Two mostly good weeks and now into the third, last of the 60s films.
Oct. 14th-The Ghost from 1963 (Director: Riccardo Freda as Robert Hampton, Writers: Oreste Biancoli and Story by Riccardo Freda and Oreste Biancoli, Stars: Barbara Steele and Peter Baldwin, Runtime: 100 mins)
Sequel to the worst movie I watched is… a lot like the first movie in some regards. Gothic castle, Barbara Steele being terrified, similar villain. And yet… slightly better. Though the first film had more going in story (slim as it was) I think this one edges it out. That said, it’s not like it was good and I’m already tired of talking about it. The next few films should be much more interesting.
Oct. 15th-Dementia 13 from 1963 (Writer/Director: Francis Coppola, Stars: William Campbell, Patrick Magee and Luana Anders, Runtime: 80 mins)
This gothic looking, proto-slasher is about an Irish family. There’s three brothers, one wife and fiance, and a matriarch. Then there is the dead sister they all talk about. This is not a good film. Looks like, Coppola tries to build some suspense with atmosphere but this is just post Psycho nonsense. Though one scene made me think Texas Chainsaw Massacre which would show up a decade later. Anyway, two clunkers in a row. This was surprisingly less interesting than the two Riccardo Freda films. Not going to waste my time. If you want to watch a Coppola horror flick just watch his Dracula.
Oct. 16th-The Witches aka The Devils Own from 1966 (Director: Cyril Frankel, Writers: Nigel Kneale and Based on The Devil’s Own by Norah Lofts, Stars: Joan Fontaine, Alec McCowen, Kay Walsh, Ann Bell, Ingrid Boulting and Gwen Frangcon Davies, Runtime: 97 mins)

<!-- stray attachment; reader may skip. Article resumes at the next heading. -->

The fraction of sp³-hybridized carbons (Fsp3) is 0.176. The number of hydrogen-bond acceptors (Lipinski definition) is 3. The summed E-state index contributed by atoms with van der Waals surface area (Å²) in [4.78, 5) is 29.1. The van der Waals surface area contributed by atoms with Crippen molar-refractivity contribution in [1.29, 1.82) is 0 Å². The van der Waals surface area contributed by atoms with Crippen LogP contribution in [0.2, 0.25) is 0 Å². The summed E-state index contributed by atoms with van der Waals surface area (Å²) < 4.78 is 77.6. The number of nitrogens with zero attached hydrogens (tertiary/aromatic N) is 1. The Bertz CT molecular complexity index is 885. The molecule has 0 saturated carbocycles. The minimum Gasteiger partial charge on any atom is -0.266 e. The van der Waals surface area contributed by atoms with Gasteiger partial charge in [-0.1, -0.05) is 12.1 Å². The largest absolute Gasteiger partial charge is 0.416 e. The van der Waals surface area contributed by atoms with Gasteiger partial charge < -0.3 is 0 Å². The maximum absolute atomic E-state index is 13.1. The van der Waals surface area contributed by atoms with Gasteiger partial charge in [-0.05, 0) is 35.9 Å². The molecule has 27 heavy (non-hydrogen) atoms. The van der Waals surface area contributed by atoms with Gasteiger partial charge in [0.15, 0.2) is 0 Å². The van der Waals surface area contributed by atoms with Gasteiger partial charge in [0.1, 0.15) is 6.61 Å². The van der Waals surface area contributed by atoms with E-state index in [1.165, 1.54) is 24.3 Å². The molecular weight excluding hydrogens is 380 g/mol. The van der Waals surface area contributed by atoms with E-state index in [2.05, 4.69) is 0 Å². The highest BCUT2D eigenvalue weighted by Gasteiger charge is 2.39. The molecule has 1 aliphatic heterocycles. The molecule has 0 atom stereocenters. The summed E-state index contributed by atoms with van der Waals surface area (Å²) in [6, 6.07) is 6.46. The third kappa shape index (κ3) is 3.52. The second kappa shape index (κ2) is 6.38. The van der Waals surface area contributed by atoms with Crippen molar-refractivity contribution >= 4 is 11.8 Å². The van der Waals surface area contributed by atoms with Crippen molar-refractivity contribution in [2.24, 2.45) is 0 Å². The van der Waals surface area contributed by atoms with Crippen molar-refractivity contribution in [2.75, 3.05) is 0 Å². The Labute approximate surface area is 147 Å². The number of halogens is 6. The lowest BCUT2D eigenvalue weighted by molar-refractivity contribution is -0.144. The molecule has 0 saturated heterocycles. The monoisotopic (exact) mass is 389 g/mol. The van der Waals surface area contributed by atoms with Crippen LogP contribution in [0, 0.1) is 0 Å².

“At the moment of sacrifice let no blood be spilled.” The famous line from this film. It shows up in Thrill Kill Kult song On the Rack. This was Joan Fontaine’s last feature film role and I don’t blame her, this movie is fucking boring. It looks bland. What is it about witch films that make them hard to do. I mean, I’ve seen dozens but only a handful are good, or in the very least, not boring. Its because a lot of them are about the build but the jourey can easily lose the viewer and rarely these films have a climax worth the trip. This one is about some school teacher who had a bad experience on a mission in Africa. Gets a job in a small town in England. Bad shit happens. This is the third clunker in a row. Worst film because at least the others were visually interesting, had some sort of atmosphere to them.
Oct. 17th-Kill, Baby, Kill from 1966 (Director: Mario Bava, Writers: Romano Migliorini, Roberto Natale and Mario Bava and Story by Romano Migliorini and Roberto Natale, Stars: Giacomo Rossi-Stuart and Erika Blanc, Runtime: 83 mins)
A doctor comes to a small town to perform an autopsy on a recently deceased woman, much to the fear of the locals. Turns out there is a malevolent spirit preying on people. Okay, up front-the last three movies were rather fucking dull so I did not engage as I should. From what I was paying attention it looked good. A nice gothic look, in color. Mario Bava directed the gothic horror classic Black Sunday which I remember liking but can’t tell you what it was about outside Barbara Steele’s wild eyes. Bava is credited with kickstarting giallo films, a type of horror style popular in Italy. The last ten, twenty minutes have some cool sequences in it. I like when the doctor is looking for the character of Monica and it seems looping one scene but in a nightmarish way with a cool twist. The spirit, an evil little girl so yeah-classic horror. In trivia, this film was an inspiration for certain moments, visuals and moments for a number of more famous filmmakers including Scorcese. He apparently really liked this film, seems to like gothic horror. Can’t blame him. I should give this a rewatch but I’ll probably not, still, check it if you like gothic horror.
Oct. 18th-Spider Baby from 1967 (Writer/Director: Jack Hill, Stars: Lon Chaney Jr., Carol Ohmart, Quinn Redeker, Beverly Washburn, Jill Banner, Sid Haig, Mary Mitchel, Karl Schanzer and Mantan Moreland, Runtime: 86 mins)